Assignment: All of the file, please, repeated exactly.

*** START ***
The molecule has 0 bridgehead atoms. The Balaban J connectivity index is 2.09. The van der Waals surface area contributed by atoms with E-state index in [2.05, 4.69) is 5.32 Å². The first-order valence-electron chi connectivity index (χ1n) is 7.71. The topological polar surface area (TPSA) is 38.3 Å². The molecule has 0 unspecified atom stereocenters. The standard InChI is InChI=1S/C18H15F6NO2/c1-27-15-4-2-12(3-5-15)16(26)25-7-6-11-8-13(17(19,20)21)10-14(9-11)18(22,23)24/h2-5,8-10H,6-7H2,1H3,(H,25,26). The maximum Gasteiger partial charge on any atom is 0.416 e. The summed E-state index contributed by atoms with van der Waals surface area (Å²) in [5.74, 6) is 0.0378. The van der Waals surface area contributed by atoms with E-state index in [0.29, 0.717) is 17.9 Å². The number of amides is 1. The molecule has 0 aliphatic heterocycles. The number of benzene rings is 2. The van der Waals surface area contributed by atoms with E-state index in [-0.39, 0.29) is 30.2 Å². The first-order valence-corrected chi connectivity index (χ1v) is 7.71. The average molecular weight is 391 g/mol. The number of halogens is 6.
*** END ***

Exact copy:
The molecule has 0 bridgehead atoms. The Balaban J connectivity index is 2.09. The van der Waals surface area contributed by atoms with E-state index in [2.05, 4.69) is 5.32 Å². The first-order valence-electron chi connectivity index (χ1n) is 7.71. The topological polar surface area (TPSA) is 38.3 Å². The molecule has 0 unspecified atom stereocenters. The standard InChI is InChI=1S/C18H15F6NO2/c1-27-15-4-2-12(3-5-15)16(26)25-7-6-11-8-13(17(19,20)21)10-14(9-11)18(22,23)24/h2-5,8-10H,6-7H2,1H3,(H,25,26). The maximum Gasteiger partial charge on any atom is 0.416 e. The summed E-state index contributed by atoms with van der Waals surface area (Å²) in [5.74, 6) is 0.0378. The van der Waals surface area contributed by atoms with E-state index in [0.29, 0.717) is 17.9 Å². The number of amides is 1. The molecule has 0 aliphatic heterocycles. The number of benzene rings is 2. The van der Waals surface area contributed by atoms with E-state index in [-0.39, 0.29) is 30.2 Å². The first-order valence-corrected chi connectivity index (χ1v) is 7.71. The average molecular weight is 391 g/mol. The number of halogens is 6.